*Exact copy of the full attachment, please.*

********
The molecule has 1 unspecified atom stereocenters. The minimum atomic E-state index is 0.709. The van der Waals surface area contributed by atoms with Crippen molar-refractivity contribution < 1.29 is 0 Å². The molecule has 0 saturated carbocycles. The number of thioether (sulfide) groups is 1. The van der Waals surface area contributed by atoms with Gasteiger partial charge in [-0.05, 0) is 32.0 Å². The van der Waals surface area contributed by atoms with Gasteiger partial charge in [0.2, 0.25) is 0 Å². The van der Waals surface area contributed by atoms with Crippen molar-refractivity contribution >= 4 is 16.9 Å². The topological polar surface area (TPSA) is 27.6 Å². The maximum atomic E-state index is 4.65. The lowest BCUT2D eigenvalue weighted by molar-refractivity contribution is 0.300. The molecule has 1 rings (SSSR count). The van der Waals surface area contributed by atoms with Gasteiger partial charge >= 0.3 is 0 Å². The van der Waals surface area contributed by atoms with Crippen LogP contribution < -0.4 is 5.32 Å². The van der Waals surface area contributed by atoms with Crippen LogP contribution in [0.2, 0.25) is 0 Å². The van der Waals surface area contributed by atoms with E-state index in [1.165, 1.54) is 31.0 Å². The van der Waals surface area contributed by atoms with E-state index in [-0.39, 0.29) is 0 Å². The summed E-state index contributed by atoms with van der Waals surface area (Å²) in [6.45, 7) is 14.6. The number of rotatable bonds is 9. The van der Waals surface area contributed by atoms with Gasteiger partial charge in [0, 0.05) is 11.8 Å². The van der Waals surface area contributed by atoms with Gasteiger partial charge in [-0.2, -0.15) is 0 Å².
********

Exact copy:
The molecule has 1 unspecified atom stereocenters. The minimum atomic E-state index is 0.709. The van der Waals surface area contributed by atoms with Crippen molar-refractivity contribution < 1.29 is 0 Å². The molecule has 0 saturated carbocycles. The number of thioether (sulfide) groups is 1. The van der Waals surface area contributed by atoms with Gasteiger partial charge in [-0.05, 0) is 32.0 Å². The van der Waals surface area contributed by atoms with Gasteiger partial charge in [0.2, 0.25) is 0 Å². The van der Waals surface area contributed by atoms with Crippen molar-refractivity contribution >= 4 is 16.9 Å². The topological polar surface area (TPSA) is 27.6 Å². The maximum atomic E-state index is 4.65. The lowest BCUT2D eigenvalue weighted by molar-refractivity contribution is 0.300. The molecule has 1 rings (SSSR count). The van der Waals surface area contributed by atoms with Gasteiger partial charge >= 0.3 is 0 Å². The van der Waals surface area contributed by atoms with Crippen LogP contribution < -0.4 is 5.32 Å². The van der Waals surface area contributed by atoms with Crippen LogP contribution in [0.2, 0.25) is 0 Å². The van der Waals surface area contributed by atoms with E-state index in [1.165, 1.54) is 31.0 Å². The van der Waals surface area contributed by atoms with E-state index in [-0.39, 0.29) is 0 Å². The summed E-state index contributed by atoms with van der Waals surface area (Å²) in [6.45, 7) is 14.6. The number of rotatable bonds is 9. The van der Waals surface area contributed by atoms with Gasteiger partial charge in [0, 0.05) is 11.8 Å². The van der Waals surface area contributed by atoms with Gasteiger partial charge in [-0.2, -0.15) is 0 Å².